Tommaso di Folco Portinari; Maria Portinari (Maria Maddalena Baroncelli), Hans Memling, oil on wood, roughly 17 x 13″ (42 x 32 cm), respectively.
These remarkable portraits by the noted 15th century Flemish painter are stunning examples of Northern Renaissance oil painting.
The Met’s page for the paintings indicates they were originally part of a triptych, both facing an inner panel of the Virgin and Child.
Look at the superb rendition of the couple’s eyes, the subtle modeling of the faces, the delicate variation of color in the skin, as well as the intricate attention paid to the woman’s jewelry, both of their rings, and the woman’s fingernails.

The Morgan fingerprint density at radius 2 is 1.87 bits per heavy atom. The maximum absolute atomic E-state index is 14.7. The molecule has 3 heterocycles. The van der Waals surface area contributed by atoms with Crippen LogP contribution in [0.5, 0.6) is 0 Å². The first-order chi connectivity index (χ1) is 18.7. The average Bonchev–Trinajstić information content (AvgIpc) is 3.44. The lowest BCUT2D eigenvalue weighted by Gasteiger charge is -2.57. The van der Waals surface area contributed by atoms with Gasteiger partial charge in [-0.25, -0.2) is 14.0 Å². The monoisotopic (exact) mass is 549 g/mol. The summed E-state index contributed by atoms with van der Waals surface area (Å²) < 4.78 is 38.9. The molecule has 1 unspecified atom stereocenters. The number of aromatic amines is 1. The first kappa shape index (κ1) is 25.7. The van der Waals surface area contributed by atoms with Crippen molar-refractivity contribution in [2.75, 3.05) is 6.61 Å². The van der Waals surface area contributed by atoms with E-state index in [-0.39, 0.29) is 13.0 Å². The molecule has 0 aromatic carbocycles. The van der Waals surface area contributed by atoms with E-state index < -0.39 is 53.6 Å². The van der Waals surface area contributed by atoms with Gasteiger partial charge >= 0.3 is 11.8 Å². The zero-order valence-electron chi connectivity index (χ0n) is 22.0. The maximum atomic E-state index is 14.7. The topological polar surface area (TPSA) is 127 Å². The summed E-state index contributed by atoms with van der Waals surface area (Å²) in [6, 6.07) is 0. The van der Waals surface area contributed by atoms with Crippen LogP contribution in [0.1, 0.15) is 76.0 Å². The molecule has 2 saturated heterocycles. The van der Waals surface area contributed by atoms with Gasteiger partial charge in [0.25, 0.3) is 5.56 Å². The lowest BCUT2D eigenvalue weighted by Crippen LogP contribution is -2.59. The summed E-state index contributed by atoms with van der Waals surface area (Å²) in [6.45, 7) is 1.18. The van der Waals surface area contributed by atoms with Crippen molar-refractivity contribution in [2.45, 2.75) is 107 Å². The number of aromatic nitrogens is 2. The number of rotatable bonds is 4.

As if that wasn’t enough to wow the viewer, Memling has added a bit of trompe l’oeil trickery with a faux inner frame, overlapped subtly by the man’s cloak and the shadow of the woman’s praying hands, and more overtly by the veil of her headdress.
[Addendum: Reader Richard Budig (see this post’s comments) points out a fascinating detail I missed entirely. There is a pentimento of a line of beaded jewelry showing through the paint surface on the woman’s neck, just above the other jewelry.]